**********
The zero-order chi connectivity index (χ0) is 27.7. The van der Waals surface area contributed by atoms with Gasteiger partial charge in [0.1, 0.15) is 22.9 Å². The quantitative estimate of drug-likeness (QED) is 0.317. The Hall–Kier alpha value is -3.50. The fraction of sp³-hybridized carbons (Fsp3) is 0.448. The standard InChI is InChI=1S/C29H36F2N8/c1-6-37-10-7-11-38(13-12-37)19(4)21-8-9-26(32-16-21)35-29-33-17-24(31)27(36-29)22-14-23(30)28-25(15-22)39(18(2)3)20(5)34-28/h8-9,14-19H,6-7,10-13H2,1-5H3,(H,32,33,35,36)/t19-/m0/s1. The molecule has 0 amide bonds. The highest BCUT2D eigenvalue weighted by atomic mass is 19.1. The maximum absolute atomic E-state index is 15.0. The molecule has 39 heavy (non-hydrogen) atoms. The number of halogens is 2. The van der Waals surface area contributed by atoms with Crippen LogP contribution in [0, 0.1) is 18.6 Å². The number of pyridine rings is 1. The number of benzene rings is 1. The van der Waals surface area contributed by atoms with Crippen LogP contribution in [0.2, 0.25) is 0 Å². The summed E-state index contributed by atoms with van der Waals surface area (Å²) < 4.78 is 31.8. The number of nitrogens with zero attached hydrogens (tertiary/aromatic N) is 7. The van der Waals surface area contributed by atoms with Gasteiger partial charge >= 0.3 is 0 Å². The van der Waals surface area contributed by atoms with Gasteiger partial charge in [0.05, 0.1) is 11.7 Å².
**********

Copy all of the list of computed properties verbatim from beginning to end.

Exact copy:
The zero-order chi connectivity index (χ0) is 27.7. The van der Waals surface area contributed by atoms with Gasteiger partial charge in [0.1, 0.15) is 22.9 Å². The quantitative estimate of drug-likeness (QED) is 0.317. The Hall–Kier alpha value is -3.50. The fraction of sp³-hybridized carbons (Fsp3) is 0.448. The standard InChI is InChI=1S/C29H36F2N8/c1-6-37-10-7-11-38(13-12-37)19(4)21-8-9-26(32-16-21)35-29-33-17-24(31)27(36-29)22-14-23(30)28-25(15-22)39(18(2)3)20(5)34-28/h8-9,14-19H,6-7,10-13H2,1-5H3,(H,32,33,35,36)/t19-/m0/s1. The molecule has 0 amide bonds. The highest BCUT2D eigenvalue weighted by atomic mass is 19.1. The maximum absolute atomic E-state index is 15.0. The molecule has 39 heavy (non-hydrogen) atoms. The number of halogens is 2. The van der Waals surface area contributed by atoms with Crippen LogP contribution in [0, 0.1) is 18.6 Å². The number of pyridine rings is 1. The number of benzene rings is 1. The van der Waals surface area contributed by atoms with Crippen LogP contribution in [0.2, 0.25) is 0 Å². The summed E-state index contributed by atoms with van der Waals surface area (Å²) < 4.78 is 31.8. The number of nitrogens with zero attached hydrogens (tertiary/aromatic N) is 7. The van der Waals surface area contributed by atoms with Gasteiger partial charge >= 0.3 is 0 Å². The van der Waals surface area contributed by atoms with Gasteiger partial charge in [0.05, 0.1) is 11.7 Å².